Then on ‘Mammon’ they combine electric double bass, djembe drumming, and classical-sounding acoustic guitar to shift from a gentle intro to a relaxed, jazzy, European sound, with the addition of vocal harmonies.  Then Brooks sticks with the double bass, this time with a bow in hand, to deliver an eerie, filmic solo that sounds like something from the netherworld, as a preamble to ‘Four Million Days’.
Got to admit, ‘Virgin Eyes’ seems like a bit of an untidy affair compared to the above offerings, but it does build to a scorching instrumental section, with Edwards letting rip on lap steel.  But they punch their way home by getting very heavy on ‘Jack The Lad’ and ‘Bad News’ to close their main set, with some slithering Delta slide en route – just one way Edwards finds to contribute properly satisfying guitar work, to go with the lightness of touch in his fuzzy plucking on ‘Judgement Day’, and the way his acoustic playing serves the song on the likes of ‘Keep Your Head Up’.
Wille And The Bandits have been at this game for a while.  They aren’t a bunch of young
guns naively playing at being a rock band.  There’s no posturing, just affable engagement with the audience.  They’re grown-ups, producing material that reflects their spirit of adventure, and some cracking musicianship to boot.  Should they be commanding bigger audiences?  I think the time may have come.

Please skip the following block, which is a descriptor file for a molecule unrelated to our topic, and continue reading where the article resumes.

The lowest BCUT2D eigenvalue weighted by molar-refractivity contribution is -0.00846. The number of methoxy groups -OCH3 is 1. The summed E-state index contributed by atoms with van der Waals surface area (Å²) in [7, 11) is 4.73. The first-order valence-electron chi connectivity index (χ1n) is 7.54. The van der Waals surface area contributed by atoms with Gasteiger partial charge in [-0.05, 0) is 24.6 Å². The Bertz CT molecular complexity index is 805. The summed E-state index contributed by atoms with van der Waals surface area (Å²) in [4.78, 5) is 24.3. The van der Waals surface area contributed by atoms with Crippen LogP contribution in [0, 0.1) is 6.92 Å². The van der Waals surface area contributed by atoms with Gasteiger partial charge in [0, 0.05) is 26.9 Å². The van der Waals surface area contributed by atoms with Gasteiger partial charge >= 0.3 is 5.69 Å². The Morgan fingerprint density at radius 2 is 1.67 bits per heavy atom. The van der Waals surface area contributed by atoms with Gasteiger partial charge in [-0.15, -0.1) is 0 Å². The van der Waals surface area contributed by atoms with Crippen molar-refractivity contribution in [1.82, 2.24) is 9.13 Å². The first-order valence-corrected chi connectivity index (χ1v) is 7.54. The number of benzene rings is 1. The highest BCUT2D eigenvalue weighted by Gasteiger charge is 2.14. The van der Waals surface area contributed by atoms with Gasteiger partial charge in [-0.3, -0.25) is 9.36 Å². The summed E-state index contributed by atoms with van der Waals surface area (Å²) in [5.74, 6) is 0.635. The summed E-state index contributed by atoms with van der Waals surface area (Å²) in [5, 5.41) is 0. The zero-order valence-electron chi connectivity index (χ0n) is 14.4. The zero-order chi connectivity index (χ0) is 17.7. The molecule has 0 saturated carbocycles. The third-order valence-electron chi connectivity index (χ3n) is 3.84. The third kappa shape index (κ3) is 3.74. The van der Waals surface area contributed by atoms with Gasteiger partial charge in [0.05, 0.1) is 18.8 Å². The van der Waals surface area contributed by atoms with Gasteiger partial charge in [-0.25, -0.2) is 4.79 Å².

Rainbreakers get soulful and summery
Tour support Rainbreakers may be a less innovative outfit, but they still combine some interesting elements in a well-defined sound.  Somehow I never did quite get round to reviewing their debut album after grabbing a copy following their set at the Carlisle Blues Rock Festival, but this was another encouraging performance that appreciative applause from the audience.
Opener ‘Heavy Soul’ grabs the attention with a pummelling riff, while ‘Lay It On Me’ features funky bass and rhythm guitar, and pleasing interplay between the two guitars.  ‘Lost With You’ is a chilled love song, with a summery solo from Sam Edwards and a typically soulful vocal from Ben Edwards, while ‘Waiting On You’ shows a different kind of subtlety with the ‘Rain Song’ style strummings of its intro.  There’s another crunching riff on closer ‘When My Train’, which may not be anything wildly original but is still well executed, with Sam Edwards going to town on lead guitar during a rousing crescendo.  There are acts of a similar ilk out there with bigger reputations.  I reckon Rainbreakers only need a bit more experience and live craft to give them a run for their money.